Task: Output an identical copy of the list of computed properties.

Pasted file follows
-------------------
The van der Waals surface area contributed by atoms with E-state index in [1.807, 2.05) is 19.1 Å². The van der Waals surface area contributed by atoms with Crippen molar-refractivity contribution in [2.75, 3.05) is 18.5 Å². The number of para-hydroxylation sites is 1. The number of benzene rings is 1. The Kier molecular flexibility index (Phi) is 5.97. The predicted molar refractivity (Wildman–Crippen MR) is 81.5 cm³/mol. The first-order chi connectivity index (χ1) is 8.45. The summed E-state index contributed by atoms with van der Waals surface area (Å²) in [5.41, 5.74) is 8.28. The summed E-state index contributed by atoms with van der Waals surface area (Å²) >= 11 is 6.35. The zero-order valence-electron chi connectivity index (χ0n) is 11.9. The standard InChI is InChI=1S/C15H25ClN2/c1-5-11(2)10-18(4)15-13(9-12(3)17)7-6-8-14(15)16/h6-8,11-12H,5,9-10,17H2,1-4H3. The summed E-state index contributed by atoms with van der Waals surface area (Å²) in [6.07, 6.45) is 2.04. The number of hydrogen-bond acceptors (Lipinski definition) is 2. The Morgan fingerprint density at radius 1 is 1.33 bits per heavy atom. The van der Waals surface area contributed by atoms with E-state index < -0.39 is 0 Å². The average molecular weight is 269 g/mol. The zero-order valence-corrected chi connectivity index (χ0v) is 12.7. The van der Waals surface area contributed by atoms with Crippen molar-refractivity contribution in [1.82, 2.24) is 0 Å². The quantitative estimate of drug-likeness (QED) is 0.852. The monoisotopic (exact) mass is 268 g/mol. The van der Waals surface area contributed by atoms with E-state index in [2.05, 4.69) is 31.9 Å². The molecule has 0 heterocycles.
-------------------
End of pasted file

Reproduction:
The van der Waals surface area contributed by atoms with E-state index in [1.807, 2.05) is 19.1 Å². The van der Waals surface area contributed by atoms with Crippen molar-refractivity contribution in [2.75, 3.05) is 18.5 Å². The number of para-hydroxylation sites is 1. The number of benzene rings is 1. The Kier molecular flexibility index (Phi) is 5.97. The predicted molar refractivity (Wildman–Crippen MR) is 81.5 cm³/mol. The first-order chi connectivity index (χ1) is 8.45. The summed E-state index contributed by atoms with van der Waals surface area (Å²) in [5.41, 5.74) is 8.28. The summed E-state index contributed by atoms with van der Waals surface area (Å²) >= 11 is 6.35. The zero-order valence-electron chi connectivity index (χ0n) is 11.9. The standard InChI is InChI=1S/C15H25ClN2/c1-5-11(2)10-18(4)15-13(9-12(3)17)7-6-8-14(15)16/h6-8,11-12H,5,9-10,17H2,1-4H3. The summed E-state index contributed by atoms with van der Waals surface area (Å²) in [6.07, 6.45) is 2.04. The number of hydrogen-bond acceptors (Lipinski definition) is 2. The Morgan fingerprint density at radius 1 is 1.33 bits per heavy atom. The van der Waals surface area contributed by atoms with E-state index < -0.39 is 0 Å². The average molecular weight is 269 g/mol. The zero-order valence-corrected chi connectivity index (χ0v) is 12.7. The van der Waals surface area contributed by atoms with Crippen molar-refractivity contribution in [1.82, 2.24) is 0 Å². The quantitative estimate of drug-likeness (QED) is 0.852. The monoisotopic (exact) mass is 268 g/mol. The van der Waals surface area contributed by atoms with E-state index in [2.05, 4.69) is 31.9 Å². The molecule has 0 heterocycles.